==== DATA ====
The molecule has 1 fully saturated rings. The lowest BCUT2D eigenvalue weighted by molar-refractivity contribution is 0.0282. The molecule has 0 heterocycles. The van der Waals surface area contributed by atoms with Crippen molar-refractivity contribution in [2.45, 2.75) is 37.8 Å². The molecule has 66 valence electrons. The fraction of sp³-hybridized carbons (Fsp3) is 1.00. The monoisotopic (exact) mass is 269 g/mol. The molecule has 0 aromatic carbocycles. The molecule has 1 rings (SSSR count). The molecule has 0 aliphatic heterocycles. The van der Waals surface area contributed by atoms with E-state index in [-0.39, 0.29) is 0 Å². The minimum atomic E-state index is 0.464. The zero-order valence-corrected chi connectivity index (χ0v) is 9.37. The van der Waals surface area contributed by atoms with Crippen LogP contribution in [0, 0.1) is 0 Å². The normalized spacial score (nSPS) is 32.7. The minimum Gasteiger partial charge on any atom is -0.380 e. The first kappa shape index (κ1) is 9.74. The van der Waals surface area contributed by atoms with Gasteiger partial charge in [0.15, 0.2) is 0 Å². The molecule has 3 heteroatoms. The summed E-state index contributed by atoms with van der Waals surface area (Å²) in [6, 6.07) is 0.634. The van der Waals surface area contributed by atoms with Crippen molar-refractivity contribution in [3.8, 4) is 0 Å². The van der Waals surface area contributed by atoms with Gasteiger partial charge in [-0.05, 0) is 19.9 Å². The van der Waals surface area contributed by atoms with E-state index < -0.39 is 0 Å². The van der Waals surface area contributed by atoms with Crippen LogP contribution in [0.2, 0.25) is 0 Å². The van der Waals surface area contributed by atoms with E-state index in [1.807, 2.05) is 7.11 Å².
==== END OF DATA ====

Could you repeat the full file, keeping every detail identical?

The molecule has 1 fully saturated rings. The lowest BCUT2D eigenvalue weighted by molar-refractivity contribution is 0.0282. The molecule has 0 heterocycles. The van der Waals surface area contributed by atoms with Crippen molar-refractivity contribution in [2.45, 2.75) is 37.8 Å². The molecule has 66 valence electrons. The fraction of sp³-hybridized carbons (Fsp3) is 1.00. The monoisotopic (exact) mass is 269 g/mol. The molecule has 0 aromatic carbocycles. The molecule has 1 rings (SSSR count). The molecule has 0 aliphatic heterocycles. The van der Waals surface area contributed by atoms with E-state index in [-0.39, 0.29) is 0 Å². The minimum atomic E-state index is 0.464. The zero-order valence-corrected chi connectivity index (χ0v) is 9.37. The van der Waals surface area contributed by atoms with Crippen LogP contribution in [0, 0.1) is 0 Å². The normalized spacial score (nSPS) is 32.7. The minimum Gasteiger partial charge on any atom is -0.380 e. The first kappa shape index (κ1) is 9.74. The van der Waals surface area contributed by atoms with Gasteiger partial charge in [0.15, 0.2) is 0 Å². The molecule has 3 heteroatoms. The summed E-state index contributed by atoms with van der Waals surface area (Å²) in [6, 6.07) is 0.634. The van der Waals surface area contributed by atoms with Crippen molar-refractivity contribution in [3.8, 4) is 0 Å². The van der Waals surface area contributed by atoms with Gasteiger partial charge in [-0.05, 0) is 19.9 Å². The van der Waals surface area contributed by atoms with E-state index < -0.39 is 0 Å². The van der Waals surface area contributed by atoms with Crippen LogP contribution in [0.2, 0.25) is 0 Å². The van der Waals surface area contributed by atoms with E-state index in [1.807, 2.05) is 7.11 Å².